She spent all the time admiring herself in the mirror… she went on and on about her perfect body and her toned abs, lifting her shirt to show me. Could she be vainer?
I knew the girl who had been getting on my friend’s last nerve. She was attractive. She was beautiful. But most importantly, she knew it and she loved flaunting it. Personally, I admired her fashion sense – she was one of those women who instinctively know what suits them best and could create astonishing outfits from unremarkable items – and I found her lack of false modesty refreshing.
I also knew what that story was about… Equally beautiful, equally vain, my friend was more subtle about showing off her best physical features. It wasn’t difficult to know when she was truly happy with her body. She’d emerge from dressing rooms half naked or she wouldn’t mind undressing in front of other women. We’d pretend to go to the gym only so we’d have a good excuse for sauna and massages.
On the other hand, whenever she put on some weight or she obsessed over imaginary cellulite, shopping with her was a nightmare. My needing a size smaller than the one she was trying on generally resulted in a variety of mood swings and was often met with a particular grimace – the one she was saving for those special cases when someone’s actions were perceived as purposely directed against her. Our guilty pleasure – a nice meal and sharing a large slice of chocolate cake at our favourite restaurant – would be replaced by a blend salad and a lecture on the dangers of sugar and carbs.
All of the sudden, she’d show up wrapped in an oversized towel, the kind she always made fun of when seeing other women wear when taking a sauna. Like I said, I knew what it was about – she had cancelled our sauna and gossip sessions entirely for several weeks, when our acquaintance was showing off her perfect body.
It looks like all that time she spends exercising is paying off… Well, some of us don’t have the time for that, some of us have to work…
The time for feigning acceptance had passed. I could envision their afternoon… after all, I had witnessed such displays so many times. Both of them beautiful, both of them competitive, both of them frustrated in different ways. One would brag about her career and stable future, the other about her looks and her obscenely wealthy boyfriend… one of them relying on her education and her supportive family; the other one relying on nothing else but her beauty and survival instincts, her family offering her nothing but a bedroom in their home… both of them sharing one common goal, in spite of their temporary independence and rebellion – meeting a man they’d marry, the way it was expected of them…
I think of that conversation once in a while… particularly when I notice people shaking their heads and rolling their eyes disapprovingly if I make it clear that I feel good about the way I look… particularly when I notice people sigh with exasperation if I’m displeased with my appearance. So get ready to roll your eyes, because I’m going to say it. We were in our twenties back then and all three of us were beautiful, in conventional and non-conventional ways.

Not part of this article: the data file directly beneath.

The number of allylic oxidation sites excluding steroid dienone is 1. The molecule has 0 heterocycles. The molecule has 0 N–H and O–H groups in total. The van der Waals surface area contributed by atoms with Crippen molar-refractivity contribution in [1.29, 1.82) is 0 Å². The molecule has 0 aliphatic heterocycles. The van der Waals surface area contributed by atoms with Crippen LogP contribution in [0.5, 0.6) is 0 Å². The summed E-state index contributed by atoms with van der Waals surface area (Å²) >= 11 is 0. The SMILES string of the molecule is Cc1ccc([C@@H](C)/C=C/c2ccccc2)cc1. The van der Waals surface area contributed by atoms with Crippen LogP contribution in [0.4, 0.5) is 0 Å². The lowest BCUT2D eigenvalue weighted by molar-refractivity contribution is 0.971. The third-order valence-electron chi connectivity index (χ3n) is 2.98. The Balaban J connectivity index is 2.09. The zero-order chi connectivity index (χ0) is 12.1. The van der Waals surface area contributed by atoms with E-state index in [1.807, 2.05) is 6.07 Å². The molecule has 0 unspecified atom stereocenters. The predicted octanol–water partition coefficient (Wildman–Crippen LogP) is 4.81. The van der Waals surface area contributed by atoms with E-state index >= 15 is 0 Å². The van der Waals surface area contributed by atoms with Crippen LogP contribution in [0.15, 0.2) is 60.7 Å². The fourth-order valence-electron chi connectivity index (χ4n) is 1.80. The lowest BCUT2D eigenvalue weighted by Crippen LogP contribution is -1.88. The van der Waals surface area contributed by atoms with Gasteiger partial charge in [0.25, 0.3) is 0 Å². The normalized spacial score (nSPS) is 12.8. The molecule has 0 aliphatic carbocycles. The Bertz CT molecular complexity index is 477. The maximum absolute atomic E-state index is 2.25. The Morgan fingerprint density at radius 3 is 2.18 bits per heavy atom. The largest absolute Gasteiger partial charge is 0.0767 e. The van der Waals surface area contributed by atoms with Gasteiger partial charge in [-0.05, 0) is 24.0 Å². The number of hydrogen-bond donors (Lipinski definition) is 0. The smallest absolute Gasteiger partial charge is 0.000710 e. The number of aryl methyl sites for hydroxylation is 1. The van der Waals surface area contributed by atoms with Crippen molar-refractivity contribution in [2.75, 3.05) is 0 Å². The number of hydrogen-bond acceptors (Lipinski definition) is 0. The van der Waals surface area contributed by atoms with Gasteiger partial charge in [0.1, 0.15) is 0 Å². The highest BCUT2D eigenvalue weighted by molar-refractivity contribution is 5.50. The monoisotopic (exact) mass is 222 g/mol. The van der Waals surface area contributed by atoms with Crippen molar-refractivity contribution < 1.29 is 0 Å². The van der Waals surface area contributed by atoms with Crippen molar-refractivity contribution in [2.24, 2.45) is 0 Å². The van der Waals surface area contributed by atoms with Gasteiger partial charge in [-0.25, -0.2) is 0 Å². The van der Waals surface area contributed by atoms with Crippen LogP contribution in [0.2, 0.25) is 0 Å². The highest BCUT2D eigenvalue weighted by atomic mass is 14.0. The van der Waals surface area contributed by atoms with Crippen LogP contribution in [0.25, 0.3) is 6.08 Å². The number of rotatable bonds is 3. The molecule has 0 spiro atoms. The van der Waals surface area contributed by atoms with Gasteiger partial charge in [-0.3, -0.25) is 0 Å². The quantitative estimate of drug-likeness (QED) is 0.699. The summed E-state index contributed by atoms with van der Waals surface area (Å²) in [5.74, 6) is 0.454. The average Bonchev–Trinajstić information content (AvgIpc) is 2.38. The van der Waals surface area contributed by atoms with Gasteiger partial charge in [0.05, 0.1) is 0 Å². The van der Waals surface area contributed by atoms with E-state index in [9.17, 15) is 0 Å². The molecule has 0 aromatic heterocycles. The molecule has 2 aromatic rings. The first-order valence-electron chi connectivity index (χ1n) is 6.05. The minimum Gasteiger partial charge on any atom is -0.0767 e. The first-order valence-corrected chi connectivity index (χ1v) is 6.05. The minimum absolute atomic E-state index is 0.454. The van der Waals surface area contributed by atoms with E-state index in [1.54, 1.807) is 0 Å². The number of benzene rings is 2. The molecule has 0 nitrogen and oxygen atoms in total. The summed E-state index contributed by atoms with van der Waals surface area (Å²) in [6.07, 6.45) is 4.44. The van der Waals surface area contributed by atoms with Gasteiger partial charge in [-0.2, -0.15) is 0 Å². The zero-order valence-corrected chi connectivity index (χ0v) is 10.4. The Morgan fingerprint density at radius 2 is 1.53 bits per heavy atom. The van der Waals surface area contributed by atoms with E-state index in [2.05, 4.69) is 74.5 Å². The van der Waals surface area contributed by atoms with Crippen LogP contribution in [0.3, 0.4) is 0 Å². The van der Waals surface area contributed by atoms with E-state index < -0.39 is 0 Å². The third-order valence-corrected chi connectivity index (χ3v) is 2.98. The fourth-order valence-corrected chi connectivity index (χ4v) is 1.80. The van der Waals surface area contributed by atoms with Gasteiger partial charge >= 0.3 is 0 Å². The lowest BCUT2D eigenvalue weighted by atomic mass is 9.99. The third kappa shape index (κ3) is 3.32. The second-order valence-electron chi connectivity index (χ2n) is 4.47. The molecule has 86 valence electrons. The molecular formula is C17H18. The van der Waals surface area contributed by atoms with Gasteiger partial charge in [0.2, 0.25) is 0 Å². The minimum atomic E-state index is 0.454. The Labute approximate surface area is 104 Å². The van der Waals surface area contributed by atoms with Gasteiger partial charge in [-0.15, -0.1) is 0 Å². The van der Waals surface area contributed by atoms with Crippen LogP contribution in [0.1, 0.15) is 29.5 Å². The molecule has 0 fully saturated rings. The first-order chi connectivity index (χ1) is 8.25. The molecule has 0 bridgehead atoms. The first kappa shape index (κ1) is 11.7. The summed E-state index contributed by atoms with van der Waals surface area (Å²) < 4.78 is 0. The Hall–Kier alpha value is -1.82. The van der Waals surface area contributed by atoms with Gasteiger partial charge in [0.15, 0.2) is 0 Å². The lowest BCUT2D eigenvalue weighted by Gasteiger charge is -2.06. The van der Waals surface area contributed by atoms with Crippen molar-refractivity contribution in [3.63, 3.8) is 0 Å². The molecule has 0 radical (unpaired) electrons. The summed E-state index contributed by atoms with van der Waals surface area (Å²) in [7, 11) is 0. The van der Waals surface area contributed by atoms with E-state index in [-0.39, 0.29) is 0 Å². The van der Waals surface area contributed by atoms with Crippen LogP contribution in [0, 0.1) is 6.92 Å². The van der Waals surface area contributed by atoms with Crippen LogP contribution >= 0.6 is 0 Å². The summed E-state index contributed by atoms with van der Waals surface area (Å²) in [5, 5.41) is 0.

What is so wrong in saying that, anyway? No matter what we look like, we are constantly bombarded with clichés on the importance of self-love… so much so, that it’s really easy to end up hating ourselves for not loving to bits all those perfect imperfections we abhor. Yet the very moment we actually find a way to accept and appreciate our individual beauty, no matter what that might look like, countless brows frown and condemning whispers point out how such deluded vanity is unacceptable. What is the crime in it, that we have to tare each other apart this way? Everything in moderation, one might say. But moderation isn’t always an option… Much like beauty, moderation is subjective, defined by the eye of the beholder. Call me crazy, but I’d rather err on the side of deluded vanity/self-love…
Yes, we are can be wonderfully generous and we can be frightfully mean; we can be insecure and we can be arrogant, even at the same time; we laugh, we cry, we hurt and get hurt. We are only human. We live. So perhaps – once in a while – we can just live and let live… especially on this day of ours. Rather than trying to set new patterns that “need” to be followed, we might consider respecting each other’s choices, even if we may not always agree with them. Rather than trying to define, rule and regulate what a woman “should” be, let’s take a break and appreciate who we actually are.
This is supposed to be our day, so first and foremost, we should celebrate ourselves. Then we might want to think of all those other wonderful women in our lives. Then we might want to take a moment and think of those special people in our lives, the patient and loving ones, the ones who make us feel like ladies each and every day, and thank them. We all know who they are 😉